If you have an ACS member number, please enter it here so we can link this account to your membership. (optional)

ACS values your privacy. By submitting your information, you are gaining access to C&EN and subscribing to our weekly newsletter. We use the information you provide to make your reading experience better, and we will never sell your data to third party members.



Inside Instrumentation

Technology and Business news for the laboratory world

by Celia H. Arnaud and Ann M. Thayer
November 26, 2007 | A version of this story appeared in Volume 85, Issue 48

Acquisitions merge big and small firms

Agilent Technologies has agreed to acquire Velocity11, a Menlo Park, Calif.-based developer of automated liquid handling and laboratory robotics for life sciences applications. Its products include stand-alone instruments, benchtop units, and multiarmed robotic systems, as well as supporting control software. Agilent is offering jobs to most of Velocity11's nearly 150 employees. Financial details were not made public. In another deal, Varian has acquired Analogix of Burlington, Wis., for about $11 million in cash. The transaction may also include up to $4 million in additional payments over three years, depending on future milestones and financial performance. Analogix produces consumables and instrumentation for automated compound purification using flash chromatography for the pharmaceutical industry.

Bruker offers analytical services

Bruker BioSpin has launched a for-fee analytical services program, in which its applications experts will conduct work in the company's laboratories. The analytical measurements that are available center on Bruker's current strengths in nuclear magnetic resonance, Fourier transform infrared, and Raman spectroscopies. The company is planning on adding other techniques. "With demand coming from such widespread markets as pharmaceutical, biotech, petroleum industry, and academia, we are expanding our capabilities every day," says Paul Dawson, sales manager for Bruker's analytical services division.

PerkinElmer targets global problems

PerkinElmer has unveiled its EcoAnalytix initiative, which focuses on challenges in food safety, water analysis, and biofuels development. The initiative looks beyond instrumentation to provide training and methods needed for specific analyses. Four new application development centers in Shelton, Conn.; Seer Green, England; Shanghai; and Mumbai will support the initiative. PerkinElmer also plans to develop new public outreach programs as part of the initiative. The first collaboration is with the Water Environment Federation and the International Water Association for a World Water Monitoring Day to promote global awareness of the importance of clean water.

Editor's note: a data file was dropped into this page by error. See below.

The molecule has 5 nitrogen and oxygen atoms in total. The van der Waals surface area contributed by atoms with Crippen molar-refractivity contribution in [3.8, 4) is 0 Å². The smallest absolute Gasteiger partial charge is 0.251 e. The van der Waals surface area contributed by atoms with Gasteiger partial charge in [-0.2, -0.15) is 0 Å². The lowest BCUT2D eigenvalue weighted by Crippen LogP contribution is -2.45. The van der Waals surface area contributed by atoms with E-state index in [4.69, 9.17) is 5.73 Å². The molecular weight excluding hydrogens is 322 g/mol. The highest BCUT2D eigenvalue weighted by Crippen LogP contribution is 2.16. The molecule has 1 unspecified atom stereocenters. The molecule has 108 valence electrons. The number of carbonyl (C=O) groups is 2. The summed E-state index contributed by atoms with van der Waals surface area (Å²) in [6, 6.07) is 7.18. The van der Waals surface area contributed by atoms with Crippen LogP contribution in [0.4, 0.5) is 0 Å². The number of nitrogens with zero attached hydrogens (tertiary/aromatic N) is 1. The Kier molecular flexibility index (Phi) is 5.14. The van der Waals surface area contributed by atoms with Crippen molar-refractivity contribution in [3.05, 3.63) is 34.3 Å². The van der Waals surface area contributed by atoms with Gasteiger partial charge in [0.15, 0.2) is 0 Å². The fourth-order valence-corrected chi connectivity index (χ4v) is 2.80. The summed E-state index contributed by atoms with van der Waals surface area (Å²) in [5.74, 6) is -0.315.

ThalesNano works with ETH Zurich

ThalesNano, based in Budapest, and the Swiss Federal Institute of Technology (ETH), Zurich, will collaborate on flow chemistry applications. The project will be led by ETH professor Peter Seeberger, whose laboratory has previously worked with microreactors and has developed an automated oligosaccharide synthesizer. The collaborators will jointly develop novel chemistries and technologies for use with ThalesNano's continuous-flow microscale reactor systems.

Agilent launches mass spectrometers

Credit: Agilent Technologies
Credit: Agilent Technologies

(1) Agilent Technologies has added two new mass spectrometers to its lineup. The 6220 Accurate-Mass time-of-flight and the 6520 Accurate-Mass quadrupole time-of-flight liquid chromatography-mass spectrometry systems incorporate high-speed data acquisition electronics that improve the mass resolution to 20,000. They also include proprietary time-of-flight electronics that increase the dynamic range to nearly five orders of magnitude. "These improvements will enable scientists in metabolomics, proteomics, and complex qualitative analyses to find and identify more lower-abundance compounds faster than ever," says Ken Miller, marketing director for Agilent's LC/MS division.

Thermo Fisher tapped for Beijing Olympics

No one likes a cheater, especially in high-profile events like the Olympic Games. Drug testing helps nab athletes who try to give themselves an edge by taking performance-enhancing substances. Thermo Fisher Scientific announced last month that seven of its mass spectrometers-one isotope ratio, two magnetic sector, and four triple-quadrupole instruments-will be used by the China Doping Control Center during the Olympic Games in Beijing next summer. Thousands of samples are expected to be analyzed during the competition, according to the company. To make sure those samples can be run, Thermo Fisher has agreed to provide round-the-clock technical assistance during the Olympic Games.

Inside Instrumentation is written by Celia H. Arnaud and Ann M. Thayer. Contact them via e-mail to



This article has been sent to the following recipient:

Chemistry matters. Join us to get the news you need.